It looks like LGBT hating cake bakers are gaining ground in court.
As the U.S. Supreme Court ponders a baker’s refusal to prepare a wedding cake for a gay couple, a California judge has ruled that the owner of a Bakersfield bakery had a free-speech right to turn away a lesbian couple who wanted a cake to celebrate their marriage.
A wedding cake, even one without an inscription, “is an artistic expression by the person making it,” Kern County Superior Court Judge David Lampe said Monday in a ruling denying a state agency’s request to require the bakery owner, Cathy Miller, to comply with California’s anti-discrimination law.
“The state asks this court to compel Miller against her will and religion to allow her artistic expression in celebration of marriage to be co-opted to promote the message desired by same-sex marital partners,” Lampe said. “The right to freedom of speech under the First Amendment outweighs the state’s interest in ensuring a freely accessible marketplace.”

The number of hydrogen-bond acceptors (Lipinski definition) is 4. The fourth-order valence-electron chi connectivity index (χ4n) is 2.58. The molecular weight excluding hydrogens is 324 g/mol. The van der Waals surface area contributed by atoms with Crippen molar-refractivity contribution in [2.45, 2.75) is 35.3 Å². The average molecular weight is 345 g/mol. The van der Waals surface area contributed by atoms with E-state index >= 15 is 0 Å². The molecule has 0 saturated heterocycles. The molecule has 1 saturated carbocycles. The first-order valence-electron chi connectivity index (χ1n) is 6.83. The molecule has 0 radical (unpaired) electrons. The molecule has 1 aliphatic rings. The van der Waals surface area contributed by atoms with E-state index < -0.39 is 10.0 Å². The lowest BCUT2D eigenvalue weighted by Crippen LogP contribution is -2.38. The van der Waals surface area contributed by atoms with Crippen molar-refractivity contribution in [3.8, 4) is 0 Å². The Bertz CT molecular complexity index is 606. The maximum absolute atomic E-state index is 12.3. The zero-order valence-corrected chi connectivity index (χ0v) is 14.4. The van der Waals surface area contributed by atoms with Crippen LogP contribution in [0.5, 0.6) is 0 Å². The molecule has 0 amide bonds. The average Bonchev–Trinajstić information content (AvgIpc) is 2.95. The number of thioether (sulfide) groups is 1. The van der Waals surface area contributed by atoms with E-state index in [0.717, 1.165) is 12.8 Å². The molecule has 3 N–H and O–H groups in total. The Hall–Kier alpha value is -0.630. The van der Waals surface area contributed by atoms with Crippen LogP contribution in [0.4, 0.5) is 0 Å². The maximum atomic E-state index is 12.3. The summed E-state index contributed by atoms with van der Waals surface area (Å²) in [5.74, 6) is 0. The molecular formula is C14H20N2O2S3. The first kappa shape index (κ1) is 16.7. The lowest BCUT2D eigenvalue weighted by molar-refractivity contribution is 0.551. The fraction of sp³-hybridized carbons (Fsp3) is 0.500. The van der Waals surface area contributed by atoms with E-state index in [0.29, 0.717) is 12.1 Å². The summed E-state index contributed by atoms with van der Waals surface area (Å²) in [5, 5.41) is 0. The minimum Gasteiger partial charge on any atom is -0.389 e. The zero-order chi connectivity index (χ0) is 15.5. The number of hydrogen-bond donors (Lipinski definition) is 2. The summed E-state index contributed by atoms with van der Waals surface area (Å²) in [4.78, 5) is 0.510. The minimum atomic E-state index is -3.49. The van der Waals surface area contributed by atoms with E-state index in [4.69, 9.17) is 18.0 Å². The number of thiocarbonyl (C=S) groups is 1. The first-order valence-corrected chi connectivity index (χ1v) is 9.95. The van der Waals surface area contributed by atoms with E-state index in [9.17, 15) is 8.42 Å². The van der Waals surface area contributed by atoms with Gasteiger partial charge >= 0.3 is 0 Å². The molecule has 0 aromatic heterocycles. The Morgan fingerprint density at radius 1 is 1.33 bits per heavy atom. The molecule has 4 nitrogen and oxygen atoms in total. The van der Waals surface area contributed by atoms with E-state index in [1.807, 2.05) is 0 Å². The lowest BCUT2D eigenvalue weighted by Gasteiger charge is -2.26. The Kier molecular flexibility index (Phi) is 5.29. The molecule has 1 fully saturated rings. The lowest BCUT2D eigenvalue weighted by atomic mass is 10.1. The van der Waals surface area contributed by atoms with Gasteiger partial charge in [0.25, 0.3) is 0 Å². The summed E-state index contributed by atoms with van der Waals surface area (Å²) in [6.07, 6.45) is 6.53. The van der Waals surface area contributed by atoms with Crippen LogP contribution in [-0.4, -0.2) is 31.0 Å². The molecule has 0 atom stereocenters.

The San Francisco Chronicle reports the case has similarities to one that was argued before the nation’s high court in December, involving a Colorado baker who refused to make a wedding cake for a same-sex couple, despite the state’s law forbidding discrimination based on sexual orientation.
The ruling in that case, due by the end of June, could resolve the issue nationwide. Several justices indicated they were likely to decide that the baker was a creative artist whose works, and decisions on whom to serve, were constitutionally protected acts of free speech.
That would appear to apply equally to the California case, in view of Lampe’s description of a wedding cake as an “artistic expression.” But maybe not, said Kevin Kish, director of the California Department of Fair Employment and Housing, which tried to enforce the state law against Miller.